John Scalzi, of the AOL journal "By The Way...", has written a letter to Canada and posted it in honor of Canada Day. I have copied the whole letter because I think it's wonderful, and I want you to read it, and I know some of you don't want to get the AOL ID required to read his journal. But mostly because I want to keep it, so I can find it again easily in my archives. No, I haven't obtained his permission to copy it, but he gets enough email as it is, and I believe that having given him full credit (and it's not like in copying it I have cost him income from it) it will be ok. If he objects I'll remove it, but I hope that by then you've read it.
John's original is here: http://journals.aol.com/johnmscalzi/bytheway/entries/6146
Thank you for being you. As the co-inhabitant on the Great Geographical Duplex known as North America, you are the perfect neighbor: Friendly, decent, hard-working and forgiving. You're the Ned Flanders to our Homer Simpson: Always smiling, always ready to lend a hand, always patient about the return of power tools -- in your case, talent like Mike Meyers or Neil Young, whom we said we were just going to "borrow" for a couple of years, but haven't gotten around to sending back (although, to be fair, we did return Corey Hart in short order, and hardly the worse for wear).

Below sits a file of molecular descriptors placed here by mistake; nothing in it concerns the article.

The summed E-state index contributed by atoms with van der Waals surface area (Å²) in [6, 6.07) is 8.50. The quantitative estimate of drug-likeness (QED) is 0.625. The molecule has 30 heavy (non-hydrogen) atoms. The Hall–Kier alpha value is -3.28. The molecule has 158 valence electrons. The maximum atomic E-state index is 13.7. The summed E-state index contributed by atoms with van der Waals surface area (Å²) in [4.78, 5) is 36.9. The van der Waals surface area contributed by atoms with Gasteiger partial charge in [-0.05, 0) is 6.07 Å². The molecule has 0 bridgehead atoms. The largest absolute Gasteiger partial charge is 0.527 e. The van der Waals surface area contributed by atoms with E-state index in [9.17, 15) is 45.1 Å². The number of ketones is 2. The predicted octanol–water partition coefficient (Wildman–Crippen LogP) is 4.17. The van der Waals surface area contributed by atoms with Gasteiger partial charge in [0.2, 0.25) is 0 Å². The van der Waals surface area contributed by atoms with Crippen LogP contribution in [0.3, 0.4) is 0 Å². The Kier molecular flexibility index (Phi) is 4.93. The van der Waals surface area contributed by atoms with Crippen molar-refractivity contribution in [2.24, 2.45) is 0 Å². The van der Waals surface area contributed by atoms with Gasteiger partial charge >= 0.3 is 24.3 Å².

Thank you for never going to war with us. Oh, sure, the British used you as staging grounds for a couple of their wars against us, but that doesn't count; the Brits were abusive, coercive parents to the both of us, so we know they were just using you to get to us, like abusive, coercive parents do sometimes. After we sorted them out, you've been the model of sheer peacefulness, which of course, we've used to our advantage. After all, not having to defend one of the longest contiguous borders in the entire world has saved us a tremendous amount of cash and effort over the years, which we've used to do other things, like, oh, invade Mexico and take over roughly two-thirds of that country.
(Always been touchy neighbor, that Mexico; heck, they practically begged us to invade and take California off their hands for them. We didn't want to do it. Well, maybe James Polk did. But the rest of us could have left well enough alone.)
You, on the other hand, have never given us an excuse to get all Manifest Destiny on you, and that's a fine, fine thing, because you know that in our more intemperate youth, we would have done just that, and then later everyone would have been sorry. Heck, even now, I'm sure there are some elements of our populace who would wouldn't mind stuffing Alberta or British Columbia into a sack if they thought no one was looking -- all that oil and fish and lumber, mmmmm, so tempting. But we'd never do it now. Because you're Canada, our constant, non-belligerent friend, and we couldn't do that to you (at least, so long as you stay in one piece -- another reason to tell those excitable Quebecois to calm the heck down).